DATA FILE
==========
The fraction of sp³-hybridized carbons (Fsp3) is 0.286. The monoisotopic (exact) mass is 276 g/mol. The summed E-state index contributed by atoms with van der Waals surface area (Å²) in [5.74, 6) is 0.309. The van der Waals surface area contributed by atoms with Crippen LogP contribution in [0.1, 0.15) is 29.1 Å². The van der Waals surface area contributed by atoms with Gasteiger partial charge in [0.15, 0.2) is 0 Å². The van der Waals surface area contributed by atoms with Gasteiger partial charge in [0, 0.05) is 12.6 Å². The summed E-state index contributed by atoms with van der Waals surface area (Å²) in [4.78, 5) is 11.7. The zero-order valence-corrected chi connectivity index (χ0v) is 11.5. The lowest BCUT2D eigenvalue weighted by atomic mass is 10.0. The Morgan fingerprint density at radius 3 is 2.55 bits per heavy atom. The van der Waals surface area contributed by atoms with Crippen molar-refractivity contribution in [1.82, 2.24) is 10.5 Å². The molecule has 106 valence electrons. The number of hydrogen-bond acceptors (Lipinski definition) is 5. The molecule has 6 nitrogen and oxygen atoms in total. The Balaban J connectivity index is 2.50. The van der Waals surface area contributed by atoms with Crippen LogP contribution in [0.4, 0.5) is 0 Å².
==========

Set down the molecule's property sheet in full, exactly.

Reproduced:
The fraction of sp³-hybridized carbons (Fsp3) is 0.286. The monoisotopic (exact) mass is 276 g/mol. The summed E-state index contributed by atoms with van der Waals surface area (Å²) in [5.74, 6) is 0.309. The van der Waals surface area contributed by atoms with Crippen LogP contribution in [0.1, 0.15) is 29.1 Å². The van der Waals surface area contributed by atoms with Gasteiger partial charge in [0.15, 0.2) is 0 Å². The van der Waals surface area contributed by atoms with Gasteiger partial charge in [0, 0.05) is 12.6 Å². The summed E-state index contributed by atoms with van der Waals surface area (Å²) in [4.78, 5) is 11.7. The zero-order valence-corrected chi connectivity index (χ0v) is 11.5. The lowest BCUT2D eigenvalue weighted by atomic mass is 10.0. The Morgan fingerprint density at radius 3 is 2.55 bits per heavy atom. The van der Waals surface area contributed by atoms with Crippen molar-refractivity contribution in [1.82, 2.24) is 10.5 Å². The molecule has 106 valence electrons. The number of hydrogen-bond acceptors (Lipinski definition) is 5. The molecule has 6 nitrogen and oxygen atoms in total. The Balaban J connectivity index is 2.50. The van der Waals surface area contributed by atoms with Crippen LogP contribution in [0.4, 0.5) is 0 Å².